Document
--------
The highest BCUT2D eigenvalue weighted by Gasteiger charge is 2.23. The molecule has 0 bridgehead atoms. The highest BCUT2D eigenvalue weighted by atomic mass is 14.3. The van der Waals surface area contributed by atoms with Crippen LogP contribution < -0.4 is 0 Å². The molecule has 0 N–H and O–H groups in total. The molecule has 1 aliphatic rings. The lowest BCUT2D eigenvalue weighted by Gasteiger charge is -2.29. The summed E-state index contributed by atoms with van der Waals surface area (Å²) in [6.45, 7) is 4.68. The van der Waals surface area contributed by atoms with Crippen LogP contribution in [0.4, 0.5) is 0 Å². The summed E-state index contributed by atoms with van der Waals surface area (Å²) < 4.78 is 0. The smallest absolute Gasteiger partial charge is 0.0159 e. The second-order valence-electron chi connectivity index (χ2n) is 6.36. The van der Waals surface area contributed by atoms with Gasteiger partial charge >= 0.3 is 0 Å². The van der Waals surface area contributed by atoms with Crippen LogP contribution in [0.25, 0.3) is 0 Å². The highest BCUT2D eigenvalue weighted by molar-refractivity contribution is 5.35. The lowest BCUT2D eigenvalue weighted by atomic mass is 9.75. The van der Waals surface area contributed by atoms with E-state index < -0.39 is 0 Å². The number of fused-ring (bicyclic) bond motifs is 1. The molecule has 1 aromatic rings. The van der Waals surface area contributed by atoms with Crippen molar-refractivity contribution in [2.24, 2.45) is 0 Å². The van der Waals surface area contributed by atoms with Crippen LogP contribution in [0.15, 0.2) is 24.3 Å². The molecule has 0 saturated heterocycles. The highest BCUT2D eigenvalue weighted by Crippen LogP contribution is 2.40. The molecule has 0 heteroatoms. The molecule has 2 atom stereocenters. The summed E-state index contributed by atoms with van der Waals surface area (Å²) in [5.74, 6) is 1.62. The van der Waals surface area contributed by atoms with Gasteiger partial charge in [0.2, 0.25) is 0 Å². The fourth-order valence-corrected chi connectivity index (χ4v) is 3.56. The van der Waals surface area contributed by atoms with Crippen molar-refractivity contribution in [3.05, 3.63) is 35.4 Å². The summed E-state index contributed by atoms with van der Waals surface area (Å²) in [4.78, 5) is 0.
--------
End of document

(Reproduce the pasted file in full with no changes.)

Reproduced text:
The highest BCUT2D eigenvalue weighted by Gasteiger charge is 2.23. The molecule has 0 bridgehead atoms. The highest BCUT2D eigenvalue weighted by atomic mass is 14.3. The van der Waals surface area contributed by atoms with Crippen LogP contribution < -0.4 is 0 Å². The molecule has 0 N–H and O–H groups in total. The molecule has 1 aliphatic rings. The lowest BCUT2D eigenvalue weighted by Gasteiger charge is -2.29. The summed E-state index contributed by atoms with van der Waals surface area (Å²) in [6.45, 7) is 4.68. The van der Waals surface area contributed by atoms with Crippen LogP contribution in [0.4, 0.5) is 0 Å². The summed E-state index contributed by atoms with van der Waals surface area (Å²) < 4.78 is 0. The smallest absolute Gasteiger partial charge is 0.0159 e. The second-order valence-electron chi connectivity index (χ2n) is 6.36. The van der Waals surface area contributed by atoms with Gasteiger partial charge >= 0.3 is 0 Å². The van der Waals surface area contributed by atoms with Crippen LogP contribution in [0.25, 0.3) is 0 Å². The highest BCUT2D eigenvalue weighted by molar-refractivity contribution is 5.35. The lowest BCUT2D eigenvalue weighted by atomic mass is 9.75. The van der Waals surface area contributed by atoms with E-state index < -0.39 is 0 Å². The number of fused-ring (bicyclic) bond motifs is 1. The molecule has 1 aromatic rings. The van der Waals surface area contributed by atoms with Crippen molar-refractivity contribution in [2.24, 2.45) is 0 Å². The van der Waals surface area contributed by atoms with Crippen LogP contribution in [0.15, 0.2) is 24.3 Å². The molecule has 0 saturated heterocycles. The highest BCUT2D eigenvalue weighted by Crippen LogP contribution is 2.40. The molecule has 0 heteroatoms. The molecule has 2 atom stereocenters. The summed E-state index contributed by atoms with van der Waals surface area (Å²) in [5.74, 6) is 1.62. The van der Waals surface area contributed by atoms with Gasteiger partial charge in [0.2, 0.25) is 0 Å². The fourth-order valence-corrected chi connectivity index (χ4v) is 3.56. The van der Waals surface area contributed by atoms with Crippen molar-refractivity contribution in [3.05, 3.63) is 35.4 Å². The summed E-state index contributed by atoms with van der Waals surface area (Å²) in [4.78, 5) is 0.